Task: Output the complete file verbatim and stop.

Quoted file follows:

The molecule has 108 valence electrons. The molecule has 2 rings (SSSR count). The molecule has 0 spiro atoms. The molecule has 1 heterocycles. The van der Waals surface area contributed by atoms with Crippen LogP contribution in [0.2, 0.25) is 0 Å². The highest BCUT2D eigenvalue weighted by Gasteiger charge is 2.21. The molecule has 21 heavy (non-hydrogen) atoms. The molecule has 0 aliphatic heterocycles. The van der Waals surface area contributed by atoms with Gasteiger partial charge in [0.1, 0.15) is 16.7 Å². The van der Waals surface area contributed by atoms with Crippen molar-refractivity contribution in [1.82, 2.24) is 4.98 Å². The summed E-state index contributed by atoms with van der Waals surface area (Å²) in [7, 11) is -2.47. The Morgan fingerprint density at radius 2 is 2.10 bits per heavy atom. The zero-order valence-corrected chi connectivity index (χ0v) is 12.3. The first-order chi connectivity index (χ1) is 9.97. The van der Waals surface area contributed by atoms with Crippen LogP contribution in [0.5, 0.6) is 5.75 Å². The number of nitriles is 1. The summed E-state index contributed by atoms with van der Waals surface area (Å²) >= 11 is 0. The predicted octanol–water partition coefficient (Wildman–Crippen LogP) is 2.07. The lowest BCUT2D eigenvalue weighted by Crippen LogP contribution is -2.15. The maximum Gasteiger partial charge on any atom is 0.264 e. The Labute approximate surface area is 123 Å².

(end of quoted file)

The molecule has 108 valence electrons. The molecule has 2 rings (SSSR count). The molecule has 0 spiro atoms. The molecule has 1 heterocycles. The van der Waals surface area contributed by atoms with Crippen LogP contribution in [0.2, 0.25) is 0 Å². The highest BCUT2D eigenvalue weighted by Gasteiger charge is 2.21. The molecule has 21 heavy (non-hydrogen) atoms. The molecule has 0 aliphatic heterocycles. The van der Waals surface area contributed by atoms with Gasteiger partial charge in [0.1, 0.15) is 16.7 Å². The van der Waals surface area contributed by atoms with Crippen molar-refractivity contribution in [1.82, 2.24) is 4.98 Å². The summed E-state index contributed by atoms with van der Waals surface area (Å²) in [7, 11) is -2.47. The Morgan fingerprint density at radius 2 is 2.10 bits per heavy atom. The zero-order valence-corrected chi connectivity index (χ0v) is 12.3. The first-order chi connectivity index (χ1) is 9.97. The van der Waals surface area contributed by atoms with Crippen LogP contribution in [0.5, 0.6) is 5.75 Å². The number of nitriles is 1. The summed E-state index contributed by atoms with van der Waals surface area (Å²) >= 11 is 0. The predicted octanol–water partition coefficient (Wildman–Crippen LogP) is 2.07. The lowest BCUT2D eigenvalue weighted by Crippen LogP contribution is -2.15. The maximum Gasteiger partial charge on any atom is 0.264 e. The Labute approximate surface area is 123 Å².